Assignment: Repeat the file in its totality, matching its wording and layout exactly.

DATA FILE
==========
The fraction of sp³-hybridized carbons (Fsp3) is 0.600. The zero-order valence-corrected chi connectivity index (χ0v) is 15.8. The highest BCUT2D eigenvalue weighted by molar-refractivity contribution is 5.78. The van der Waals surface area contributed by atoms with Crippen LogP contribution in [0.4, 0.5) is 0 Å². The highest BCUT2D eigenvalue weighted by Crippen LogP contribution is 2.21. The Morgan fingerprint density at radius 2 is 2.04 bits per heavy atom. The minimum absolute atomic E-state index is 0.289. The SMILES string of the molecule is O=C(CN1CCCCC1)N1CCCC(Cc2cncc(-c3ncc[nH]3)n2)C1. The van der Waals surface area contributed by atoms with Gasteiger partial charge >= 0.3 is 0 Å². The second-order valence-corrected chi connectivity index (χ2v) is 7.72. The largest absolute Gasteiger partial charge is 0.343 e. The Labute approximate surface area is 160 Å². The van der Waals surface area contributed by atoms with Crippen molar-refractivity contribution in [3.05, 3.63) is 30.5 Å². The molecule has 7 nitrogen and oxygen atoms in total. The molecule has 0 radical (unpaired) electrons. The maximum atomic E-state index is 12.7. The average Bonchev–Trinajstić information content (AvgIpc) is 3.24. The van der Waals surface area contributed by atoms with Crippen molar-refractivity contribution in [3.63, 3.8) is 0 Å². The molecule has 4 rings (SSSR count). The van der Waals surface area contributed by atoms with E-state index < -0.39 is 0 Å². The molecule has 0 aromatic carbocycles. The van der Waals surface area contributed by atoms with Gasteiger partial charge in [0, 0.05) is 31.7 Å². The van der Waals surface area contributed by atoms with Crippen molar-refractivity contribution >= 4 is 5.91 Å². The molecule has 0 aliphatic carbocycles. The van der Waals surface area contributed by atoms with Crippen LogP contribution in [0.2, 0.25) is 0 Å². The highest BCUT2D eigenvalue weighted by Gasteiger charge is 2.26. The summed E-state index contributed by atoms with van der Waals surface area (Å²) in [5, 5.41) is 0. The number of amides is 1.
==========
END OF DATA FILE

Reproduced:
The fraction of sp³-hybridized carbons (Fsp3) is 0.600. The zero-order valence-corrected chi connectivity index (χ0v) is 15.8. The highest BCUT2D eigenvalue weighted by molar-refractivity contribution is 5.78. The van der Waals surface area contributed by atoms with Crippen LogP contribution in [0.4, 0.5) is 0 Å². The highest BCUT2D eigenvalue weighted by Crippen LogP contribution is 2.21. The Morgan fingerprint density at radius 2 is 2.04 bits per heavy atom. The minimum absolute atomic E-state index is 0.289. The SMILES string of the molecule is O=C(CN1CCCCC1)N1CCCC(Cc2cncc(-c3ncc[nH]3)n2)C1. The van der Waals surface area contributed by atoms with Gasteiger partial charge >= 0.3 is 0 Å². The second-order valence-corrected chi connectivity index (χ2v) is 7.72. The largest absolute Gasteiger partial charge is 0.343 e. The Labute approximate surface area is 160 Å². The van der Waals surface area contributed by atoms with Crippen molar-refractivity contribution in [3.05, 3.63) is 30.5 Å². The molecule has 7 nitrogen and oxygen atoms in total. The molecule has 0 radical (unpaired) electrons. The maximum atomic E-state index is 12.7. The average Bonchev–Trinajstić information content (AvgIpc) is 3.24. The van der Waals surface area contributed by atoms with Crippen molar-refractivity contribution in [3.63, 3.8) is 0 Å². The molecule has 4 rings (SSSR count). The van der Waals surface area contributed by atoms with E-state index < -0.39 is 0 Å². The molecule has 0 aromatic carbocycles. The van der Waals surface area contributed by atoms with Gasteiger partial charge in [0, 0.05) is 31.7 Å². The van der Waals surface area contributed by atoms with Crippen molar-refractivity contribution >= 4 is 5.91 Å². The molecule has 0 aliphatic carbocycles. The van der Waals surface area contributed by atoms with Crippen LogP contribution in [0.2, 0.25) is 0 Å². The highest BCUT2D eigenvalue weighted by Gasteiger charge is 2.26. The summed E-state index contributed by atoms with van der Waals surface area (Å²) in [5, 5.41) is 0. The number of amides is 1.